Leap

betta_male_blue_120125a2_w0640At age seven, my daughter Taylor created agendas for her weekends. She always laid out her clothes on school nights, and she never forgot to do her homework. So when Taylor and her friend came home from the pet store with a fish in a baggie it was an uncharacteristic “leap” for her. “What were you thinking?” I shouted, as I considered the fact we had no fishbowl in the house. Or fish food. Or little fishbowl toys, “I named him Joey,” she said as she looked up at me, tears pooled in her blue eyes.

What lives on in family lore is “how Mom freaked out when Taylor brought home the fish.” What is less remembered is how we grabbed a Tupperware bowl and made a makeshift home for Joey. That we must have done something right because Joey lived longer than any earthly fish should live. The lessons under the surface that things generally work out and that it’s best not to get too worked up about things sometimes take longer to learn.

After this blip in Taylor’s orderly character, she returned to form as she grew older. She finished college in four years and landed a job right after graduation. She continued to arrive 30 minutes early anywhere she needed to be. At her job she would finish in four hours what she was expected to do in eight. And she was setting goals, the most prominent to move to New York City.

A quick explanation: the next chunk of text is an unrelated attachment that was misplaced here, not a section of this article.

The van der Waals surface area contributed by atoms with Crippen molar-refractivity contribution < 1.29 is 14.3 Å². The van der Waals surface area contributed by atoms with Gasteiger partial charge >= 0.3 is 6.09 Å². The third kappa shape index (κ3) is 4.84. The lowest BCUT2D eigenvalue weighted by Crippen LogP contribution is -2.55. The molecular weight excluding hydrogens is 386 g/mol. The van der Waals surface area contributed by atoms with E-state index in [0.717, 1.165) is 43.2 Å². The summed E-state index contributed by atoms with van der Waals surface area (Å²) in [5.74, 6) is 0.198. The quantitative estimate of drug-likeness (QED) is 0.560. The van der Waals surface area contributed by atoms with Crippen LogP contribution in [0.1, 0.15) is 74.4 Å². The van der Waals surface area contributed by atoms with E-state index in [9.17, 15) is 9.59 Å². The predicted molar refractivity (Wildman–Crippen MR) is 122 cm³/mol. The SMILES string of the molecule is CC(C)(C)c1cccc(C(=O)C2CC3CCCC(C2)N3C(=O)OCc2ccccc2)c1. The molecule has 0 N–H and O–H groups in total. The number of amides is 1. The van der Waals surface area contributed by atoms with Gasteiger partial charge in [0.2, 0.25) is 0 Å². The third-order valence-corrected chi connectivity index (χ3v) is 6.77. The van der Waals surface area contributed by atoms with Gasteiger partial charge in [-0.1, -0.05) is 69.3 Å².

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Taylor, the ultimate NY Rangers fan, outside of Madison Square Garden

In our phone conversations over the summer of 2013, Taylor went from saying, “I wish I could move to New York” to “I want to move to New York in November!” She quickly saved money, quit her job, and bought a plane ticket. Without a job in New York. Without seeing her rental in person. Without knowing hardly anyone. Did I mention she didn’t have a job?

“What were you thinking?” bellowed by me — this time over the phone line — had the same effect on my then-24 year-old daughter. But this time Taylor did the scrambling: She arrived in New York on November 16th and started work on November 18th, she celebrated “Friendsgiving” with a pal from high school who lives in the city, and she is every day arriving 30 minutes early to a job she loves. Clearly I had learned nothing from Joey.

A popular self-help book encourages women to “lean in.” But for some women like Taylor, the better mantra might be leap. A well-timed leap might make the difference between a life of mediocrity and one filled with a fish named after a cute boy. A life of gliding on the streets of New York chasing dreams. The companion book for mothers might aptly be titled Trust.

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